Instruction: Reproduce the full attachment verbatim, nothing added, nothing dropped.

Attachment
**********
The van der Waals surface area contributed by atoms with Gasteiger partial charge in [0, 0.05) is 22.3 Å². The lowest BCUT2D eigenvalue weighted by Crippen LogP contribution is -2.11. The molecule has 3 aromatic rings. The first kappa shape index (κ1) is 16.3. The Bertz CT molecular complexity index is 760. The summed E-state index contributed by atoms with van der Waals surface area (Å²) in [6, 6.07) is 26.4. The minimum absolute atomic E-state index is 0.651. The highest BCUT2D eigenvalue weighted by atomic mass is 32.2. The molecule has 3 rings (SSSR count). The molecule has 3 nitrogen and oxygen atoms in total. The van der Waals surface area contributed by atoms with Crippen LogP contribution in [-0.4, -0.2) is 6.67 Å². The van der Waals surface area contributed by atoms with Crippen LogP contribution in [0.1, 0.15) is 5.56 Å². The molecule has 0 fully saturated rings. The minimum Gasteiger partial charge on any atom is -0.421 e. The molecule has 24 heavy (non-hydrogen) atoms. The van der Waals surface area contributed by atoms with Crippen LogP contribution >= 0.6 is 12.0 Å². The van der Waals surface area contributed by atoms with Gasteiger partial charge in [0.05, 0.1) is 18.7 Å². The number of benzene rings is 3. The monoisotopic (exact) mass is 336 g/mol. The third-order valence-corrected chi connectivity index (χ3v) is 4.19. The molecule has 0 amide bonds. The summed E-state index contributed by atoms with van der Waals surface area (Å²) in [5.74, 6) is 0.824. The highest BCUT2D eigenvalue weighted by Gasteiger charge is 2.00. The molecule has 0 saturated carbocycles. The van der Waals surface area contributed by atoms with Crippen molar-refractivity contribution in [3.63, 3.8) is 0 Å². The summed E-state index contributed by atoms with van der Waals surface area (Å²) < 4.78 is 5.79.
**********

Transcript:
The van der Waals surface area contributed by atoms with Gasteiger partial charge in [0, 0.05) is 22.3 Å². The lowest BCUT2D eigenvalue weighted by Crippen LogP contribution is -2.11. The molecule has 3 aromatic rings. The first kappa shape index (κ1) is 16.3. The Bertz CT molecular complexity index is 760. The summed E-state index contributed by atoms with van der Waals surface area (Å²) in [6, 6.07) is 26.4. The minimum absolute atomic E-state index is 0.651. The highest BCUT2D eigenvalue weighted by atomic mass is 32.2. The molecule has 3 rings (SSSR count). The molecule has 3 nitrogen and oxygen atoms in total. The van der Waals surface area contributed by atoms with Crippen LogP contribution in [-0.4, -0.2) is 6.67 Å². The van der Waals surface area contributed by atoms with Crippen LogP contribution in [0.1, 0.15) is 5.56 Å². The molecule has 0 fully saturated rings. The minimum Gasteiger partial charge on any atom is -0.421 e. The molecule has 24 heavy (non-hydrogen) atoms. The van der Waals surface area contributed by atoms with Crippen LogP contribution >= 0.6 is 12.0 Å². The van der Waals surface area contributed by atoms with Gasteiger partial charge in [0.05, 0.1) is 18.7 Å². The number of benzene rings is 3. The monoisotopic (exact) mass is 336 g/mol. The third-order valence-corrected chi connectivity index (χ3v) is 4.19. The molecule has 0 amide bonds. The summed E-state index contributed by atoms with van der Waals surface area (Å²) in [5.74, 6) is 0.824. The highest BCUT2D eigenvalue weighted by Gasteiger charge is 2.00. The molecule has 0 saturated carbocycles. The van der Waals surface area contributed by atoms with Crippen molar-refractivity contribution in [3.63, 3.8) is 0 Å². The summed E-state index contributed by atoms with van der Waals surface area (Å²) < 4.78 is 5.79.